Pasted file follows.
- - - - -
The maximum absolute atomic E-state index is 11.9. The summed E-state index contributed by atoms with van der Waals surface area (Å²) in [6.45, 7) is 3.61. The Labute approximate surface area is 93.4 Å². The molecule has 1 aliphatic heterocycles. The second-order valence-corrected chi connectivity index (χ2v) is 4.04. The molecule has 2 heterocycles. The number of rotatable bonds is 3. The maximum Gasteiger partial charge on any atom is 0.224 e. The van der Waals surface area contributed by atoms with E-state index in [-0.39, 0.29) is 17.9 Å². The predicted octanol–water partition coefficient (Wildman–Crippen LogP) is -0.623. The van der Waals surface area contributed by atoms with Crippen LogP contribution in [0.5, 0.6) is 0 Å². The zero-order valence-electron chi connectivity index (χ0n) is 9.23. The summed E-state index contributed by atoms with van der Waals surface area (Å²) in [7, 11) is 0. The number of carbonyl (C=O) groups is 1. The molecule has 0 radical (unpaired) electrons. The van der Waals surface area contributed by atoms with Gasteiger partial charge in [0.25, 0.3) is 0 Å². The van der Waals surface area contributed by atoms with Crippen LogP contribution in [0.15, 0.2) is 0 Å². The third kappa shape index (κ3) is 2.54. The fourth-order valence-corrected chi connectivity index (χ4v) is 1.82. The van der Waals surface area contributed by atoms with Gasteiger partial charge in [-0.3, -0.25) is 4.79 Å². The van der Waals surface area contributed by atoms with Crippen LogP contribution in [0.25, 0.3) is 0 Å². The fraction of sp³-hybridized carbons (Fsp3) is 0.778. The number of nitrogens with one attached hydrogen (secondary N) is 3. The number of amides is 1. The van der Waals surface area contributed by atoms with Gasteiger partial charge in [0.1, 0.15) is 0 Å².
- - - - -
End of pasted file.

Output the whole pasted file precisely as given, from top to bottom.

The maximum absolute atomic E-state index is 11.9. The summed E-state index contributed by atoms with van der Waals surface area (Å²) in [6.45, 7) is 3.61. The Labute approximate surface area is 93.4 Å². The molecule has 1 aliphatic heterocycles. The second-order valence-corrected chi connectivity index (χ2v) is 4.04. The molecule has 2 heterocycles. The number of rotatable bonds is 3. The maximum Gasteiger partial charge on any atom is 0.224 e. The van der Waals surface area contributed by atoms with E-state index in [-0.39, 0.29) is 17.9 Å². The predicted octanol–water partition coefficient (Wildman–Crippen LogP) is -0.623. The van der Waals surface area contributed by atoms with Crippen LogP contribution in [0.5, 0.6) is 0 Å². The zero-order valence-electron chi connectivity index (χ0n) is 9.23. The summed E-state index contributed by atoms with van der Waals surface area (Å²) in [7, 11) is 0. The number of carbonyl (C=O) groups is 1. The molecule has 0 radical (unpaired) electrons. The van der Waals surface area contributed by atoms with Gasteiger partial charge in [0.25, 0.3) is 0 Å². The van der Waals surface area contributed by atoms with Crippen LogP contribution in [0.15, 0.2) is 0 Å². The third kappa shape index (κ3) is 2.54. The fourth-order valence-corrected chi connectivity index (χ4v) is 1.82. The van der Waals surface area contributed by atoms with Gasteiger partial charge in [-0.3, -0.25) is 4.79 Å². The van der Waals surface area contributed by atoms with Crippen LogP contribution in [0.25, 0.3) is 0 Å². The fraction of sp³-hybridized carbons (Fsp3) is 0.778. The number of nitrogens with one attached hydrogen (secondary N) is 3. The number of amides is 1. The van der Waals surface area contributed by atoms with Gasteiger partial charge in [0.1, 0.15) is 0 Å².